In our last update, ' SMSFs beware - Are your related party borrowings at arm's length?', we reported on the need for SMSFs with non-bank limited recourse borrowing arrangements (LRBAs) to take action before 30 June 2016 to ensure those transactions are fully reflective of arm's length arrangements. That may mean bringing those LRBAs to an end and possibly refinancing with a bank or other lender by 30 June, 2016.

The Australian Tax Office recently released a Practical Compliance Guideline detailing interest rates, loan-to-value ratios (LVR) and other terms that create 'safe harbours' for SMSF LRBAs. Taking the safe harbours on board is vitally important so that arrangements will be taken to be consistent with an arm's length dealing and won't attract non-arm's length income (NALI). 

It's important to note that the safe harbours referred to in the Practical Compliance Guideline only relate to the following assets:

  • Real property
  • A collection of shares in a stock exchange listed company
  • A collection of units in a stock exchange listed unit trust

The safe harbours differ depending on the type of asset. For example, in regards to real property there must be:

  • A registered mortgage in place
  • A 70% LVR
  • An original loan term of 15 years
  • Interest rates reflective of the Reserve Bank of Australia Indicator Rates for banks providing standard variable housing loans for investors
  • Monthly repayments consisting of both principal and interest.

There are different requirements for shares and units, for example, the loan term should be seven years, a 50% LVR and so on.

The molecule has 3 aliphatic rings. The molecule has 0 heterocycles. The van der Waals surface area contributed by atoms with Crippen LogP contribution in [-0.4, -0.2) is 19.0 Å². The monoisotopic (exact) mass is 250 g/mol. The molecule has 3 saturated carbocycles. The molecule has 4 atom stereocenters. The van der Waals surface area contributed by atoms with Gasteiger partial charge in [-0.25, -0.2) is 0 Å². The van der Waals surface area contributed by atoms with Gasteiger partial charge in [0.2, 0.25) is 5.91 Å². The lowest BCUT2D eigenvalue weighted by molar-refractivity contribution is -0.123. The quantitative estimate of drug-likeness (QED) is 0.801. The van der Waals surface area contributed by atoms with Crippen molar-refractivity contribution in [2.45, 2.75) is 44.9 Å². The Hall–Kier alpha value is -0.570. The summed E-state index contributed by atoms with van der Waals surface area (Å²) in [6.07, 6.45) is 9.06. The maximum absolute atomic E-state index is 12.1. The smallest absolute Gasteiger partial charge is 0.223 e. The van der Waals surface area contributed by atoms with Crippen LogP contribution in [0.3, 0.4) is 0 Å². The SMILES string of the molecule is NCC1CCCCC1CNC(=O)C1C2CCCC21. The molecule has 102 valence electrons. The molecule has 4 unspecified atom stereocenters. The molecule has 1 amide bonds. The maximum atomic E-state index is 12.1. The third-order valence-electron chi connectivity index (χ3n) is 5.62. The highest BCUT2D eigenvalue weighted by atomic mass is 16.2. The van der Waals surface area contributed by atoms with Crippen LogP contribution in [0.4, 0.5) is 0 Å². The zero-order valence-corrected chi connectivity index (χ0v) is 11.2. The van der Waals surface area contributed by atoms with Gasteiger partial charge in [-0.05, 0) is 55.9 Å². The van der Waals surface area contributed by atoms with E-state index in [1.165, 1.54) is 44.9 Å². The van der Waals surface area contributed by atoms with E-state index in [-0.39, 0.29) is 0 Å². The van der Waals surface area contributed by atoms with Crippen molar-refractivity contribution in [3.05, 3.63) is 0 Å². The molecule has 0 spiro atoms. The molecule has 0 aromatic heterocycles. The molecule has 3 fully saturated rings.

For assets which don't fall under one of the above groups (for instance, units in a related trust) we don't have the benefit of safe harbours to guide us – putting the onus on the SMSF to gather sufficient evidence to support the arm's length nature of the terms of their LRBA to avoid NALI arising.

Advisors should understand that not all non-arm's length LRBAs are 'related party' LRBAs. It may be the case that if SMSFs have obtained loans from unrelated parties (such as friends) that they will still be caught out if they don't meet the safe harbours. 

We recommend that advisors urgently familiarise themselves with the terms of the Practical Compliance Guideline and contact clients who have LRBAs that don't meet the safe harbours to advise them to take immediate action to either vary their loan terms so they are in line with an arm's length dealing, end the LRBA or refinance with a commercial lender.

The content of this article is intended to provide a general guide to the subject matter. Specialist advice should be sought about your specific circumstances.